Doctors reported a follow-up analysis of the initial 38 patients with B cell NHL who participated in the MT103-104 study, and found no evidence of long-term side effects with Blincyto as the effective dose. The median overall survival for individuals with relapsed/refractory NHL was 4.6 years and patients who achieved a response had an average survival of 7.7 years.
In a Phase 1 proof-of-concept trial, the experimental REGN1979 bi-specific antibody demonstrated a 100% overall and 80% complete response rate in 10 patients with relapsed or refractory follicular lymphoma. REGN1979 is a bi-specific monoclonal antibody designed to trigger the killing of cancer cells by binding to both CD3 on immune system T-cells and CD20 on B-cell lymphomas.
During a conference call in May 2019 Regeneron's Chief Scientific Officer George Yancopoulos briefly mentioned that there were two fatalities in the RGN1979 program in a small 30 patient trial combining RGN1979 with the company’s PD-1 antibody as a therapy for advanced lymphoma.2,3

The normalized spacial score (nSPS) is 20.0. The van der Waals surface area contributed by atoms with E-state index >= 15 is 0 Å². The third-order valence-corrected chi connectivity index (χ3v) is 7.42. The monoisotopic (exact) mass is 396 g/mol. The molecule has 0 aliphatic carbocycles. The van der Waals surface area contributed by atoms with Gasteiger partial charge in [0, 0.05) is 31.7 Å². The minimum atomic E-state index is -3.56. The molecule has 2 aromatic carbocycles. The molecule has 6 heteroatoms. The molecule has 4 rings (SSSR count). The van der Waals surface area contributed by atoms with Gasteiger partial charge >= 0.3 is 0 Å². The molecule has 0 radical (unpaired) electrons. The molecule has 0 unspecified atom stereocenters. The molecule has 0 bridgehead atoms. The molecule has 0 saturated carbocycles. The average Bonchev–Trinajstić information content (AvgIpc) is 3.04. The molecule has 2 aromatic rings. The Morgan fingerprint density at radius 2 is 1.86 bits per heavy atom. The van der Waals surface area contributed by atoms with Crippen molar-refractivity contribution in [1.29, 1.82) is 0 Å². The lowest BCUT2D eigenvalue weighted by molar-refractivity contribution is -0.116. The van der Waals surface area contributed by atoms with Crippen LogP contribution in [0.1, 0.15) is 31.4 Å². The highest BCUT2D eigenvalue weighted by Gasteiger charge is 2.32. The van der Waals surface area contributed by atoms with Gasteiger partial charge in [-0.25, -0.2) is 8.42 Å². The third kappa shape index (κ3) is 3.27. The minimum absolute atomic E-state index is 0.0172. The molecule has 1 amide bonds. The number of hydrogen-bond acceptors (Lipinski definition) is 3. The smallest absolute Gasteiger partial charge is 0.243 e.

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NK Cells Combined with Bispecific Antibody in CD30+ Hodgkin and non-Hodgkin Lymphoma
The experimental AMF13 “engager” combined with preactivated and expanded natural killer (NK) cells induced an overall response rate of 90% in 22 patients with relapsed or refractory CD30+ heavily pretreated lymphomas according to researchers at the University of Texas MD Anderson Cancer Center.4,5
This approach uniquely combines umbilical cord blood-derived expanded NK cells precomplexed with the engager AMF13 construct. Patients received 2 cycles of fludarabine and cyclophosphamide, followed by the AFM13-CB NK cells at 3 dose levels.
Patients were heavily pretreated, with a median of 7 (range, 1-14) prior lines of therapy. Nine had failed an autologous and 5 an allogeneic stem cell transplant. SCT. At a median follow-up of 11 months, 52% of patients survived with lymphoma and 81% survived overall. Treatment was well tolerated and there were no instances of cytokine release syndrome, no neurotoxicity or GVHD.